Some Ethical and Theological Considerations
John M Hull
Published in Dialogue: a Journal of Religion and Philosophy, issue 20, April 2003, pp. 21-25
Competition affects our lives in many ways. Children compete for the attention of their parents. Students compete to obtain the best examination results. Football teams compete for their positions on the league ladders. Politicians and economists are concerned about the competitiveness of British industry on the international stage. But there is one competition which is far more influential upon our lives today than any other, and yet it is a form of competition which seldom occurs to us. I am referring to the competition between various currencies.
The obvious way in which competition between the currencies comes to the attention of the public is through the daily and sometimes hourly announcements of the exchange rates in which we are told how much of one pound sterling will be required to buy one American dollar and so on. In other words, the value of each currency rises and falls against the value of other currencies, and this is called the currency market or the money market.
What justification is there for describing the money market as being the most significant form of competition in the world today? In what follows this question will be answered, and competition between currencies will be compared with competition of other kinds and at various levels.
You may have noticed that only a limited number of national currencies are mentioned when the currency exchange rates are announced. These are the Japanese yen, the euro of the European Community, the US dollar and occasionally the Swiss franc and the Canadian and Australian dollar. The concentration upon these currencies is partly a question of where we are – in Norway the media will announce the fluctuations of the Norwegian kroner against the leading world currencies but wherever you are in the world, a small group of leading currencies are recognised. These are called the hard currencies, because they are reliable in the sense that they tend to hold their value and they are significant in the global economy because they are the currencies of the world’s richest countries. For example, the US dollar represents about 70% of the world’s money whereas the UK pound represents less than 1%, but it is still regarded as a hard currency. The hard currencies are sometimes described as the tradable currencies because they are valid forms of international payment.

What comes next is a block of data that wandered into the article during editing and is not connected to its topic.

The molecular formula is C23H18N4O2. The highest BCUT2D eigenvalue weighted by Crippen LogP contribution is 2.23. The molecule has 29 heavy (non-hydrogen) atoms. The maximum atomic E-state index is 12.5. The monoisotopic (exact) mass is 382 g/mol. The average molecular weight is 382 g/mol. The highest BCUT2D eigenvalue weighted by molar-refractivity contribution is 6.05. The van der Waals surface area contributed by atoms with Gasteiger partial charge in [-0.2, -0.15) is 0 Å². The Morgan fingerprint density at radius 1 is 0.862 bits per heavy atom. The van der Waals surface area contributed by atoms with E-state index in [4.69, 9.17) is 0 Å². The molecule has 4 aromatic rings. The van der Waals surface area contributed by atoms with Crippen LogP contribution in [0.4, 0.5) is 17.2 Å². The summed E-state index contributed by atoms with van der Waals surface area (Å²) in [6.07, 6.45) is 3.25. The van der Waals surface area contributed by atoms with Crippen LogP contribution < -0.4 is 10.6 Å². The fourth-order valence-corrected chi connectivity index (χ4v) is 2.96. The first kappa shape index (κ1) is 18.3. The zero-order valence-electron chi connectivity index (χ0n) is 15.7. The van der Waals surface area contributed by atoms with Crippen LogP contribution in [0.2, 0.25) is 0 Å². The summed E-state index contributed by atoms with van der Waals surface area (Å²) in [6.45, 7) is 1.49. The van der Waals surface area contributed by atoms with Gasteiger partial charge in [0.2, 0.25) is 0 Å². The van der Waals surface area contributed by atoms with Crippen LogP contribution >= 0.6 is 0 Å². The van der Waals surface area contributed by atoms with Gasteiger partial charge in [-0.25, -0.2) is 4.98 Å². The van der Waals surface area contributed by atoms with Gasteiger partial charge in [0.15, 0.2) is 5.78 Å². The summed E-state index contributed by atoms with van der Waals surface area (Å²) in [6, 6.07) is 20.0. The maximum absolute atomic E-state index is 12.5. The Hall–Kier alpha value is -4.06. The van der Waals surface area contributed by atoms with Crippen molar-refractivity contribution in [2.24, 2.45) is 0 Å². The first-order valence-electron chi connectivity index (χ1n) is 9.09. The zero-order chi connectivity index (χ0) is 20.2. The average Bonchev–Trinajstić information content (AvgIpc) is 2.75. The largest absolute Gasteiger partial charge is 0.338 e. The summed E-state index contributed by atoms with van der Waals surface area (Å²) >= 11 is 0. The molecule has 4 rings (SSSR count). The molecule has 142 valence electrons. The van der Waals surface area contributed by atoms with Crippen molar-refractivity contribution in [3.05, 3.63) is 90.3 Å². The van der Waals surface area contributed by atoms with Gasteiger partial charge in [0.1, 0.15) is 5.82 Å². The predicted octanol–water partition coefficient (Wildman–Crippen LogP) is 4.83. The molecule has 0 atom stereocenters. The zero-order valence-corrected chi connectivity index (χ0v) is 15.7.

But what about the rest? Broadly speaking, the hard currencies are those of the Organisation for Economic and Cultural Development (OECD) which represents about 2/7 of the world’s population. The currencies of the remaining 5/7 are described as soft, because they tend not to retain their value. They are usually less stable than the hard currencies and are generally not acceptable in international payment . Moreover, they tend to depreciate against the hard currencies so that the gap between the hard and soft currencies gets wider. Of course, the distinction between hard and soft currencies is not absolute; it is rather a continual line with the US dollar at one end and the poorest and least desirable of the world’s currencies at the other end. One of the purposes of the OECD is to ring-fence the currencies of the wealthy countries and to protect them from deterioration.